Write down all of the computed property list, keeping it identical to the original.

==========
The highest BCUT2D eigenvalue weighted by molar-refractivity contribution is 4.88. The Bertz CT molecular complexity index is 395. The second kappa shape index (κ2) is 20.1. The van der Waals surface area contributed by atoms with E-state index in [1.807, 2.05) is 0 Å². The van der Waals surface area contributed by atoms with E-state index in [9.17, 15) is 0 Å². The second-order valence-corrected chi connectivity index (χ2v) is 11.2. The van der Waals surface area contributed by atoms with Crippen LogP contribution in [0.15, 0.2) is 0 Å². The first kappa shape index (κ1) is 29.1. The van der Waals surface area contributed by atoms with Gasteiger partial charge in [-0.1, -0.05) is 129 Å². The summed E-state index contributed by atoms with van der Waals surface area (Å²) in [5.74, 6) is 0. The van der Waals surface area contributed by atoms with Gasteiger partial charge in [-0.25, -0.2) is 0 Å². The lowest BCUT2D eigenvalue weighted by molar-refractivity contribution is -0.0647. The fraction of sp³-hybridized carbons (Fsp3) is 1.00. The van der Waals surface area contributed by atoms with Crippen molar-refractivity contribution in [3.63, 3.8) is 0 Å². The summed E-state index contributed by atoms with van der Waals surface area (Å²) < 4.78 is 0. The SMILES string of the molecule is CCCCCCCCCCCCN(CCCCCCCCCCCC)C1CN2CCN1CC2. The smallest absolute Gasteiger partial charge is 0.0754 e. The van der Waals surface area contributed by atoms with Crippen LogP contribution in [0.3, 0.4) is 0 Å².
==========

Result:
The highest BCUT2D eigenvalue weighted by molar-refractivity contribution is 4.88. The Bertz CT molecular complexity index is 395. The second kappa shape index (κ2) is 20.1. The van der Waals surface area contributed by atoms with E-state index in [1.807, 2.05) is 0 Å². The van der Waals surface area contributed by atoms with E-state index in [9.17, 15) is 0 Å². The second-order valence-corrected chi connectivity index (χ2v) is 11.2. The van der Waals surface area contributed by atoms with Crippen LogP contribution in [0.15, 0.2) is 0 Å². The first kappa shape index (κ1) is 29.1. The van der Waals surface area contributed by atoms with Gasteiger partial charge in [-0.1, -0.05) is 129 Å². The summed E-state index contributed by atoms with van der Waals surface area (Å²) in [5.74, 6) is 0. The van der Waals surface area contributed by atoms with Gasteiger partial charge in [-0.25, -0.2) is 0 Å². The lowest BCUT2D eigenvalue weighted by molar-refractivity contribution is -0.0647. The fraction of sp³-hybridized carbons (Fsp3) is 1.00. The van der Waals surface area contributed by atoms with Crippen molar-refractivity contribution in [3.63, 3.8) is 0 Å². The summed E-state index contributed by atoms with van der Waals surface area (Å²) < 4.78 is 0. The SMILES string of the molecule is CCCCCCCCCCCCN(CCCCCCCCCCCC)C1CN2CCN1CC2. The smallest absolute Gasteiger partial charge is 0.0754 e. The van der Waals surface area contributed by atoms with Crippen LogP contribution in [0.3, 0.4) is 0 Å².